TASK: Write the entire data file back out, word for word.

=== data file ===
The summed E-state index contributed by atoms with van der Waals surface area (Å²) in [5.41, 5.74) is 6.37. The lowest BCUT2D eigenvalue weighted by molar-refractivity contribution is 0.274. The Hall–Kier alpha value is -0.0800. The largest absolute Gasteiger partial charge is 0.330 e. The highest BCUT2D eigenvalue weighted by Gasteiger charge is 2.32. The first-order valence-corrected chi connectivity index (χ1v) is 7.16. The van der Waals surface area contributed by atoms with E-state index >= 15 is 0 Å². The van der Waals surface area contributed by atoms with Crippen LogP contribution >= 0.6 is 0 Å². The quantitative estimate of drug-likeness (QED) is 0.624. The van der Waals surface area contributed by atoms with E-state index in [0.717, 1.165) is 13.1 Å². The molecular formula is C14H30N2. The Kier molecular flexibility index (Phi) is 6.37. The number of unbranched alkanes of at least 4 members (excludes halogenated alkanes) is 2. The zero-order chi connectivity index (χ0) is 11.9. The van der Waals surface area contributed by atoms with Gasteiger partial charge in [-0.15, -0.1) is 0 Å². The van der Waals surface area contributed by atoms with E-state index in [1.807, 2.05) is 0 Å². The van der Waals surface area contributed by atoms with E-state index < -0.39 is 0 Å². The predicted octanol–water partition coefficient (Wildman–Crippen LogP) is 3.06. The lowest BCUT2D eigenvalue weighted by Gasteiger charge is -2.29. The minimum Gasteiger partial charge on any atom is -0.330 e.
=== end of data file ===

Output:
The summed E-state index contributed by atoms with van der Waals surface area (Å²) in [5.41, 5.74) is 6.37. The lowest BCUT2D eigenvalue weighted by molar-refractivity contribution is 0.274. The Hall–Kier alpha value is -0.0800. The largest absolute Gasteiger partial charge is 0.330 e. The highest BCUT2D eigenvalue weighted by Gasteiger charge is 2.32. The first-order valence-corrected chi connectivity index (χ1v) is 7.16. The van der Waals surface area contributed by atoms with E-state index >= 15 is 0 Å². The van der Waals surface area contributed by atoms with Crippen LogP contribution >= 0.6 is 0 Å². The quantitative estimate of drug-likeness (QED) is 0.624. The van der Waals surface area contributed by atoms with E-state index in [0.717, 1.165) is 13.1 Å². The molecular formula is C14H30N2. The Kier molecular flexibility index (Phi) is 6.37. The number of unbranched alkanes of at least 4 members (excludes halogenated alkanes) is 2. The zero-order chi connectivity index (χ0) is 11.9. The van der Waals surface area contributed by atoms with Gasteiger partial charge in [-0.15, -0.1) is 0 Å². The van der Waals surface area contributed by atoms with E-state index in [1.807, 2.05) is 0 Å². The van der Waals surface area contributed by atoms with E-state index < -0.39 is 0 Å². The predicted octanol–water partition coefficient (Wildman–Crippen LogP) is 3.06. The lowest BCUT2D eigenvalue weighted by Gasteiger charge is -2.29. The minimum Gasteiger partial charge on any atom is -0.330 e.